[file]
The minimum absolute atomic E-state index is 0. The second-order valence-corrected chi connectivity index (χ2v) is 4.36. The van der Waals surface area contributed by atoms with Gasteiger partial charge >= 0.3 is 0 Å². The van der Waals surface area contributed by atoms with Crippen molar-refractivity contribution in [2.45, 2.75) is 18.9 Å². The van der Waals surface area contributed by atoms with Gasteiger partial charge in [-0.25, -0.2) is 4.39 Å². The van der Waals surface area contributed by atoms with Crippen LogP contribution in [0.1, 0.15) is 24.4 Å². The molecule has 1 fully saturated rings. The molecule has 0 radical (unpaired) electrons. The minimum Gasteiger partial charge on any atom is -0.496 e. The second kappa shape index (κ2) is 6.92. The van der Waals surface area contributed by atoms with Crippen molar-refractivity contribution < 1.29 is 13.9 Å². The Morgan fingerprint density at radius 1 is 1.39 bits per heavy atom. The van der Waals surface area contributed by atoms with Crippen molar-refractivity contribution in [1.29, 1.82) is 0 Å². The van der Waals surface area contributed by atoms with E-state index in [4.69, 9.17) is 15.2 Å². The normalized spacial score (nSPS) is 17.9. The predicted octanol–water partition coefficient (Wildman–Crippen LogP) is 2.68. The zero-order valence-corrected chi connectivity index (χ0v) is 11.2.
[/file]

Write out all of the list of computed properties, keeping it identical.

The minimum absolute atomic E-state index is 0. The second-order valence-corrected chi connectivity index (χ2v) is 4.36. The van der Waals surface area contributed by atoms with Gasteiger partial charge >= 0.3 is 0 Å². The van der Waals surface area contributed by atoms with Crippen molar-refractivity contribution in [2.45, 2.75) is 18.9 Å². The van der Waals surface area contributed by atoms with Gasteiger partial charge in [-0.25, -0.2) is 4.39 Å². The van der Waals surface area contributed by atoms with Crippen LogP contribution in [0.1, 0.15) is 24.4 Å². The molecule has 1 fully saturated rings. The molecule has 0 radical (unpaired) electrons. The minimum Gasteiger partial charge on any atom is -0.496 e. The second kappa shape index (κ2) is 6.92. The van der Waals surface area contributed by atoms with Crippen molar-refractivity contribution < 1.29 is 13.9 Å². The Morgan fingerprint density at radius 1 is 1.39 bits per heavy atom. The van der Waals surface area contributed by atoms with Crippen molar-refractivity contribution in [1.29, 1.82) is 0 Å². The van der Waals surface area contributed by atoms with E-state index in [4.69, 9.17) is 15.2 Å². The normalized spacial score (nSPS) is 17.9. The predicted octanol–water partition coefficient (Wildman–Crippen LogP) is 2.68. The zero-order valence-corrected chi connectivity index (χ0v) is 11.2.